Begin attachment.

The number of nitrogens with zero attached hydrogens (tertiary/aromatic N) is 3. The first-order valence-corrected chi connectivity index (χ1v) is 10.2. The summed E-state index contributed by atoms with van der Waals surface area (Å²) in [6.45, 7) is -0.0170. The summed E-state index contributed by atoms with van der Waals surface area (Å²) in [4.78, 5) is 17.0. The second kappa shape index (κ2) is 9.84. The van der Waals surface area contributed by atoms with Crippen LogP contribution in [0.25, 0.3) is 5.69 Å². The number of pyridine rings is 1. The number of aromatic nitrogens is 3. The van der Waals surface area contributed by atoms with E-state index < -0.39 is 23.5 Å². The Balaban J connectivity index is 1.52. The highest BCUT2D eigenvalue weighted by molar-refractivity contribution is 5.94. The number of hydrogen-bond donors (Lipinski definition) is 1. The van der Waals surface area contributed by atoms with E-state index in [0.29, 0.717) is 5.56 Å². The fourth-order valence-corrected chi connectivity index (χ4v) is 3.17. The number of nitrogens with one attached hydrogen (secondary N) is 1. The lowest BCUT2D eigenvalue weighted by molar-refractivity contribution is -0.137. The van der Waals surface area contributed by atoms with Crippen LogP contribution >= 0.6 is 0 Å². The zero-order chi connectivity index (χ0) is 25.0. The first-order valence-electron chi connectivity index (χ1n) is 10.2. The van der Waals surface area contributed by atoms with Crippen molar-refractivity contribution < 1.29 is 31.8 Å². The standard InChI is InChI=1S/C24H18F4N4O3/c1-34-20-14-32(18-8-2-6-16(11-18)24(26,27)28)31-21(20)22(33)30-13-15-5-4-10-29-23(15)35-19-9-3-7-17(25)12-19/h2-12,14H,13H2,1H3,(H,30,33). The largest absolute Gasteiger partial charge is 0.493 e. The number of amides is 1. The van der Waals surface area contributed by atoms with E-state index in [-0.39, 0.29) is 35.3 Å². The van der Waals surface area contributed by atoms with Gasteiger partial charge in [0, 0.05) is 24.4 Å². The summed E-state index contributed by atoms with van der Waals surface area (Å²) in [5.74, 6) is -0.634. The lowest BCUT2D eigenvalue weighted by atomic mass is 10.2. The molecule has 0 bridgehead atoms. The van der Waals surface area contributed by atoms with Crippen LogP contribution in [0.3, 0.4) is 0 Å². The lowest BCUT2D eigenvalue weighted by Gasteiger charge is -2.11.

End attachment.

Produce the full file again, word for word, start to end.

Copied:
The number of nitrogens with zero attached hydrogens (tertiary/aromatic N) is 3. The first-order valence-corrected chi connectivity index (χ1v) is 10.2. The summed E-state index contributed by atoms with van der Waals surface area (Å²) in [6.45, 7) is -0.0170. The summed E-state index contributed by atoms with van der Waals surface area (Å²) in [4.78, 5) is 17.0. The second kappa shape index (κ2) is 9.84. The van der Waals surface area contributed by atoms with Crippen LogP contribution in [0.25, 0.3) is 5.69 Å². The number of pyridine rings is 1. The number of aromatic nitrogens is 3. The van der Waals surface area contributed by atoms with E-state index < -0.39 is 23.5 Å². The Balaban J connectivity index is 1.52. The highest BCUT2D eigenvalue weighted by molar-refractivity contribution is 5.94. The number of hydrogen-bond donors (Lipinski definition) is 1. The van der Waals surface area contributed by atoms with E-state index in [0.29, 0.717) is 5.56 Å². The fourth-order valence-corrected chi connectivity index (χ4v) is 3.17. The number of nitrogens with one attached hydrogen (secondary N) is 1. The lowest BCUT2D eigenvalue weighted by molar-refractivity contribution is -0.137. The van der Waals surface area contributed by atoms with Crippen LogP contribution >= 0.6 is 0 Å². The zero-order chi connectivity index (χ0) is 25.0. The first-order valence-electron chi connectivity index (χ1n) is 10.2. The van der Waals surface area contributed by atoms with Crippen molar-refractivity contribution < 1.29 is 31.8 Å². The standard InChI is InChI=1S/C24H18F4N4O3/c1-34-20-14-32(18-8-2-6-16(11-18)24(26,27)28)31-21(20)22(33)30-13-15-5-4-10-29-23(15)35-19-9-3-7-17(25)12-19/h2-12,14H,13H2,1H3,(H,30,33). The largest absolute Gasteiger partial charge is 0.493 e. The number of amides is 1. The van der Waals surface area contributed by atoms with E-state index in [-0.39, 0.29) is 35.3 Å². The van der Waals surface area contributed by atoms with Gasteiger partial charge in [0, 0.05) is 24.4 Å². The summed E-state index contributed by atoms with van der Waals surface area (Å²) in [5.74, 6) is -0.634. The lowest BCUT2D eigenvalue weighted by atomic mass is 10.2. The molecule has 0 bridgehead atoms. The van der Waals surface area contributed by atoms with Crippen LogP contribution in [0.3, 0.4) is 0 Å². The lowest BCUT2D eigenvalue weighted by Gasteiger charge is -2.11.